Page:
I’m nervous around water. Not the water-in-the-sink kind of water, but the it’s-over-my-head-and-I-can’t-swim kind of water. Water makes a lot of people nervous. Storms make a lot of people nervous. Storms on the water can be downright terrifying. Have you ever had any storms in your life? Those can be terrifying, too.
William Whiting was the headmaster of the Winchester College Choristers’ School in England. In 1860, a student confided to Whiting that he was afraid of the ocean voyage he would soon be taking to America. From a childhood on the coasts of England and a near tragedy at sea, Whiting’s faith in the God who ruled the oceans had grown strong. He wrote the hymn poem Eternal Father, Strong to Save to “anchor the faith” of his student.
Whiting found inspiration for his hymn in the words of King David.
Some went out on the sea in ships; they were merchants on the mighty waters. They saw the works of the Lord, his wonderful deeds in the deep. For he spoke and stirred up a tempest that lifted high the waves. They mounted up to the heavens and went down to the depths; in their peril their courage melted away. They reeled and staggered like drunkards; they were at their wits’ end. Then they cried out to the Lord in their trouble, and he brought them out of their distress. He stilled the storm to a whisper; the waves of the sea were hushed. They were glad when it grew calm, and he guided them to their desired haven. Let them give thanks to the Lord for his unfailing love and his wonderful deeds for mankind. (Psalm 107:23-31NIV)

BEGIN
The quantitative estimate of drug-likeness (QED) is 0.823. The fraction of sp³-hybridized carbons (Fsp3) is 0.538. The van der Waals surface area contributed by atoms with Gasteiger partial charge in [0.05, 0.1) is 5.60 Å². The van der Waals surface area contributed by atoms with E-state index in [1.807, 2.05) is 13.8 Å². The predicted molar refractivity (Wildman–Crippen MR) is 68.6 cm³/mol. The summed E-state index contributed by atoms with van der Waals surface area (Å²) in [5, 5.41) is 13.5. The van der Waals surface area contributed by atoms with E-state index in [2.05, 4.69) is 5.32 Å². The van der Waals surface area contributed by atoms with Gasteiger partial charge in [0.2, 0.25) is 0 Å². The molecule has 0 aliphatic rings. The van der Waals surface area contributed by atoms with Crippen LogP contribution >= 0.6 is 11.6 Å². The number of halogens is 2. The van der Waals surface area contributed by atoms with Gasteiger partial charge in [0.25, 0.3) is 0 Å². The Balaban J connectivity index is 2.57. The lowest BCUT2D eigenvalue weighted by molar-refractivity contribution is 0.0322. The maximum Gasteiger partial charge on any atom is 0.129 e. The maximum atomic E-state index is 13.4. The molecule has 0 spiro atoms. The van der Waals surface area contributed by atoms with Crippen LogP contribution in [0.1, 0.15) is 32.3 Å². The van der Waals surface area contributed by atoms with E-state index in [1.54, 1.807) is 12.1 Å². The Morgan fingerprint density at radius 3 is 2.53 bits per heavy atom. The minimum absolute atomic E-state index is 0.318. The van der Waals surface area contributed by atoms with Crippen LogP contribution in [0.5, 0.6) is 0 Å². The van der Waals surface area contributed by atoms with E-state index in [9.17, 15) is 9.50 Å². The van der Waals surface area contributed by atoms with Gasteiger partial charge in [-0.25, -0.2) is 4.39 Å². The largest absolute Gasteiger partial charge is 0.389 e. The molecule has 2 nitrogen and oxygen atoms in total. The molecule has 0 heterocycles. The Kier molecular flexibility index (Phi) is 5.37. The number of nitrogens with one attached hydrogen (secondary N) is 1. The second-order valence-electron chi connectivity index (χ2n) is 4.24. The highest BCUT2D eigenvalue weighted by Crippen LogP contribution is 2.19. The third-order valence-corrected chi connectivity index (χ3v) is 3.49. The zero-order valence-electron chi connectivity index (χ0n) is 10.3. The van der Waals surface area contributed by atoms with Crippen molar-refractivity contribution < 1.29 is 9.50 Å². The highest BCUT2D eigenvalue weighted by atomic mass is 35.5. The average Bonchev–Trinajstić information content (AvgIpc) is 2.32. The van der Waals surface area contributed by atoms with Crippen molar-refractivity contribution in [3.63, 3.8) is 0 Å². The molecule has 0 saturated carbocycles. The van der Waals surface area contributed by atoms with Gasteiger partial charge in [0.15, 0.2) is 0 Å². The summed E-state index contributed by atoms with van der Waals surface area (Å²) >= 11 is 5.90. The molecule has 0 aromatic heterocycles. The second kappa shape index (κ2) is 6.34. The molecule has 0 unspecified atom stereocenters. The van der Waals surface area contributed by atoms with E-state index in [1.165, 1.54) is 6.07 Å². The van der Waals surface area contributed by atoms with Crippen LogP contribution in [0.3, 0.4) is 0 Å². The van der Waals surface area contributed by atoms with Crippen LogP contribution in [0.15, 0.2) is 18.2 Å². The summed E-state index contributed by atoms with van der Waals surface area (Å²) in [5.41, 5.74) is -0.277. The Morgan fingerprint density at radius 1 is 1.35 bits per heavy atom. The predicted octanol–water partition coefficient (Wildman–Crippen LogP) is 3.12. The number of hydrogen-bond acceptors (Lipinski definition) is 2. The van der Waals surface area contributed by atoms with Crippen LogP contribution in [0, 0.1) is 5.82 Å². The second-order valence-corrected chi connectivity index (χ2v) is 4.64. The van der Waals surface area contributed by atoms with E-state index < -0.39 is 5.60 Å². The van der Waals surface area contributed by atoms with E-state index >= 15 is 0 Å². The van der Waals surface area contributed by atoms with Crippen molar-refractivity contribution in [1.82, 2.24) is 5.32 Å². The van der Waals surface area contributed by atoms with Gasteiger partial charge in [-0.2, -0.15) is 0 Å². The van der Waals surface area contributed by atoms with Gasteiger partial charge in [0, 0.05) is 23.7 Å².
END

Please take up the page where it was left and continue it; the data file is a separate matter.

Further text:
Whiting’s hymn became widespread throughout England. Through the years, some verses of the hymn were modified and others added as the song was adopted by various branches of the armed services of the United States and the United Kingdom. The version found in many hymnals today is an 1869 revision by Whiting.
In 1861, Anglican clergyman and composer John B. Dykes composed the powerful tune MELITA to accompany Whiting’s hymn. “Melita”, now known as Malta, was a colony of the British Empire, and significantly, the site of a shipwreck of the Apostle Paul, described in Acts 27-28.
During World War II, the hymn was used at the funeral for almost all sailors buried at sea. If there was no band or recording available, it was sung a cappella by the crew or the words were read by the commanding officer. The song was used in services for Franklin D. Roosevelt, John F. Kennedy, Gerald Ford, Ronald Reagan and Walter Cronkite. It has been performed at memorials for the crews of USS Maine, USS Cole and many more. It was the last hymn sung at the funeral of Claude Choules, the last living fighter from WWI, at his funeral in 2011. It is sung at shipboard Sunday services on many vessels, and is said to be the last song sung during the Sunday Church Service on April 14, 1912, aboard the RMS Titanic, just hours before it sank.
Whether we are experiencing the storms of weather or the storms of life, there is no reason to fear. We serve the God who is greater than the forces in and of the earth.